“Internet as a medium is meant to be free and transcend territorial borders with minimal regulation and monitoring," said R. Chandrashekhar, president of the National Association of Software and Service Companies, an industry lobby group. “The IT Act has well served the objective to provide the legal framework for data security and Internet laws in the country. The changes enabled by the Supreme Court judgement would provide much-needed boost to the citizens of the country and help the objective of a digitally connected India."

Since the first public interest litigation (PIL) was filed by law student Shreya Singhal in 2012, the apex court has heard 10 cases challenging various provisions of the IT Act, including section 66A, which punishes sending offensive messages through communication services, including posts on social media websites such as Facebook.

“I am really happy. The Supreme Court has upheld the fundamental right to freedom of speech. The Internet is a medium that touches everyone. Here, the individual Indian needed to be protected," Singhal said.

Quoting from the preamble to the Indian Constitution, the judgment emphasised the “paramount significance" of the “cardinal value" of the liberty of thought, expression and belief.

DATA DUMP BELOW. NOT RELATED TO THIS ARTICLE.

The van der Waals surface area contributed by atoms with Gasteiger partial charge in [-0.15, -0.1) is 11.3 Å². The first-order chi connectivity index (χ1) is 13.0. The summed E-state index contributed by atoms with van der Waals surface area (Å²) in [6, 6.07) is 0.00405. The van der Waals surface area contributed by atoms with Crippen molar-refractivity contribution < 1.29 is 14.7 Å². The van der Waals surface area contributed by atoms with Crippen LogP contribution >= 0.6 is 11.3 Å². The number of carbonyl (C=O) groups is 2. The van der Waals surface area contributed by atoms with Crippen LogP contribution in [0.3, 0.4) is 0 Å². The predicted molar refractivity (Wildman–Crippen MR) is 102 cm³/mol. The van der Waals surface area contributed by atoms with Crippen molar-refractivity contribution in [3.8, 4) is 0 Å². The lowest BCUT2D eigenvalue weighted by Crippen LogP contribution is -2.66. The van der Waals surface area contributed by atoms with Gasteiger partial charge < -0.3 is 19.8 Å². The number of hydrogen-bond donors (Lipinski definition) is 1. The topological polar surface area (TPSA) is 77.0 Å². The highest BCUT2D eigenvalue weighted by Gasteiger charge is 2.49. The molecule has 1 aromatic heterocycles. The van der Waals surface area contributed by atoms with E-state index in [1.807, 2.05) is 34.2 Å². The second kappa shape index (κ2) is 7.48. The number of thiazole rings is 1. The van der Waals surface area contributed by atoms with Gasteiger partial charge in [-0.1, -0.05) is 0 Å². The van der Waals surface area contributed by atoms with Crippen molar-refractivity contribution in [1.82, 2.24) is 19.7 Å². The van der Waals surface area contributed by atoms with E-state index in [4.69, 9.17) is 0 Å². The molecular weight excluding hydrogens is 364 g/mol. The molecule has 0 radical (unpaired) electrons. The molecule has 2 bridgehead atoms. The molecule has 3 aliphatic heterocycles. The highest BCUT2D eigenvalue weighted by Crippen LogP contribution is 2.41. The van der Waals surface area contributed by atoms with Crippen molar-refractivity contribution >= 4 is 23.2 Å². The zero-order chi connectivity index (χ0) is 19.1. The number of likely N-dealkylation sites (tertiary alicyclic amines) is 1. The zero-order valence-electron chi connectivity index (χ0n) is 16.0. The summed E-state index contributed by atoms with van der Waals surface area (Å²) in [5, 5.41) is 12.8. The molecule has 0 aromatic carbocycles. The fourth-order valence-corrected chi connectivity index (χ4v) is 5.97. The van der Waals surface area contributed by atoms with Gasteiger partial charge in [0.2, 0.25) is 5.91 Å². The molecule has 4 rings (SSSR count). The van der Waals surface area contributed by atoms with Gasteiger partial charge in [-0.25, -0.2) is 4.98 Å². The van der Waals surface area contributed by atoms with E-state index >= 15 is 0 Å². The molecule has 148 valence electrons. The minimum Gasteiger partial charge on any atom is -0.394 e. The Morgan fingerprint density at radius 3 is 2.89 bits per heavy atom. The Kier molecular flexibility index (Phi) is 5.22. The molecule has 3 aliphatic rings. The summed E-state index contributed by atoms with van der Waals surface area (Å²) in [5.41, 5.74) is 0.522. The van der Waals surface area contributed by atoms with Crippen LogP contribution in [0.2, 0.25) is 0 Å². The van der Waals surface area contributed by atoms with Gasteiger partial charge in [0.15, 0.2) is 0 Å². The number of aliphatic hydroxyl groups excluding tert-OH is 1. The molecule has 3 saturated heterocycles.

The 122-page verdict drew a distinction between discussion, advocacy and incitement, saying, “it is at this stage (incitement) that a law may be made curtailing the speech or expression that leads inexorably to or tends to cause public disorder or tends to cause or tends to affect the sovereignty and integrity of India, the security of the state, friendly relations with foreign states, etc".

Section 66A, however, has no proximate connection with the issue of public disorder, the judges said.

“The nexus between the message and action that may be taken based on the message is conspicuously absent—there is no ingredient in this offence of inciting anybody to do anything which a reasonable man would then say would have the tendency of being an immediate threat to public safety or tranquillity," the judges ruled.